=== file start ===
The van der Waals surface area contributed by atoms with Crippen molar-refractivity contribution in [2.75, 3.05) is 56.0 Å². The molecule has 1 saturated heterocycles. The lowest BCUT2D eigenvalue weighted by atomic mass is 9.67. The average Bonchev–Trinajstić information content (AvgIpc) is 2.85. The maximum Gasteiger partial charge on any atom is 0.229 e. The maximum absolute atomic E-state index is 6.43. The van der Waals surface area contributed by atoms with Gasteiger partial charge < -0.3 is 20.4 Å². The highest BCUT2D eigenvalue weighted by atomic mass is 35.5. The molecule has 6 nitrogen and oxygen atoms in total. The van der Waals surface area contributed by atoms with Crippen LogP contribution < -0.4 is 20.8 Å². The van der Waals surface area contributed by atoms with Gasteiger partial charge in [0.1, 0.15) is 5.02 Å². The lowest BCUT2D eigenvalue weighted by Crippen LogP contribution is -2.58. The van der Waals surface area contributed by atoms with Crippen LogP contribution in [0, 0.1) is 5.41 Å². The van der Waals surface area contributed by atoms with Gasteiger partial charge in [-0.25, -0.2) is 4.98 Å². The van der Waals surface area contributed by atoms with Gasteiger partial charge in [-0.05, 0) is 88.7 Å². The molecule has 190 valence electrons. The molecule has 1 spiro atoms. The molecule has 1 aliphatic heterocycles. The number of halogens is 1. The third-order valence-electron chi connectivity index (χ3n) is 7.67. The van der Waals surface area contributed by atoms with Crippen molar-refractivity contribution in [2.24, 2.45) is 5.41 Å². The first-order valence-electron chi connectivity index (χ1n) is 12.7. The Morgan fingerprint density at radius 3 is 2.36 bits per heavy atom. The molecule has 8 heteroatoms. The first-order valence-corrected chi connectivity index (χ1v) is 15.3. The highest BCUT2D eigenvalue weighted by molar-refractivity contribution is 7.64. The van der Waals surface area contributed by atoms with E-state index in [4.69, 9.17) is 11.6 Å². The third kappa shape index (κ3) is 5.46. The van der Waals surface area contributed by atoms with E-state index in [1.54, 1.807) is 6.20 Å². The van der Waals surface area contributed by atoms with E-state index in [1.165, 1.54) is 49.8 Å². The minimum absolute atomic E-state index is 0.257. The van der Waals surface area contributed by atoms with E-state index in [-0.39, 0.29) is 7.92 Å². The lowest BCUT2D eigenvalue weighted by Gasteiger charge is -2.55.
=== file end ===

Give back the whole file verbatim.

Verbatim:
The van der Waals surface area contributed by atoms with Crippen molar-refractivity contribution in [2.75, 3.05) is 56.0 Å². The molecule has 1 saturated heterocycles. The lowest BCUT2D eigenvalue weighted by atomic mass is 9.67. The average Bonchev–Trinajstić information content (AvgIpc) is 2.85. The maximum Gasteiger partial charge on any atom is 0.229 e. The maximum absolute atomic E-state index is 6.43. The van der Waals surface area contributed by atoms with Gasteiger partial charge < -0.3 is 20.4 Å². The highest BCUT2D eigenvalue weighted by atomic mass is 35.5. The molecule has 6 nitrogen and oxygen atoms in total. The van der Waals surface area contributed by atoms with Crippen LogP contribution < -0.4 is 20.8 Å². The van der Waals surface area contributed by atoms with Gasteiger partial charge in [0.1, 0.15) is 5.02 Å². The lowest BCUT2D eigenvalue weighted by Crippen LogP contribution is -2.58. The van der Waals surface area contributed by atoms with Crippen LogP contribution in [0, 0.1) is 5.41 Å². The van der Waals surface area contributed by atoms with Gasteiger partial charge in [-0.25, -0.2) is 4.98 Å². The van der Waals surface area contributed by atoms with Gasteiger partial charge in [-0.05, 0) is 88.7 Å². The molecule has 190 valence electrons. The molecule has 1 spiro atoms. The molecule has 1 aliphatic heterocycles. The number of halogens is 1. The third-order valence-electron chi connectivity index (χ3n) is 7.67. The van der Waals surface area contributed by atoms with Crippen molar-refractivity contribution in [2.24, 2.45) is 5.41 Å². The first-order valence-electron chi connectivity index (χ1n) is 12.7. The Morgan fingerprint density at radius 3 is 2.36 bits per heavy atom. The molecule has 8 heteroatoms. The first-order valence-corrected chi connectivity index (χ1v) is 15.3. The highest BCUT2D eigenvalue weighted by molar-refractivity contribution is 7.64. The van der Waals surface area contributed by atoms with E-state index in [4.69, 9.17) is 11.6 Å². The third kappa shape index (κ3) is 5.46. The van der Waals surface area contributed by atoms with E-state index in [1.54, 1.807) is 6.20 Å². The van der Waals surface area contributed by atoms with E-state index in [1.165, 1.54) is 49.8 Å². The minimum absolute atomic E-state index is 0.257. The van der Waals surface area contributed by atoms with E-state index in [-0.39, 0.29) is 7.92 Å². The lowest BCUT2D eigenvalue weighted by Gasteiger charge is -2.55.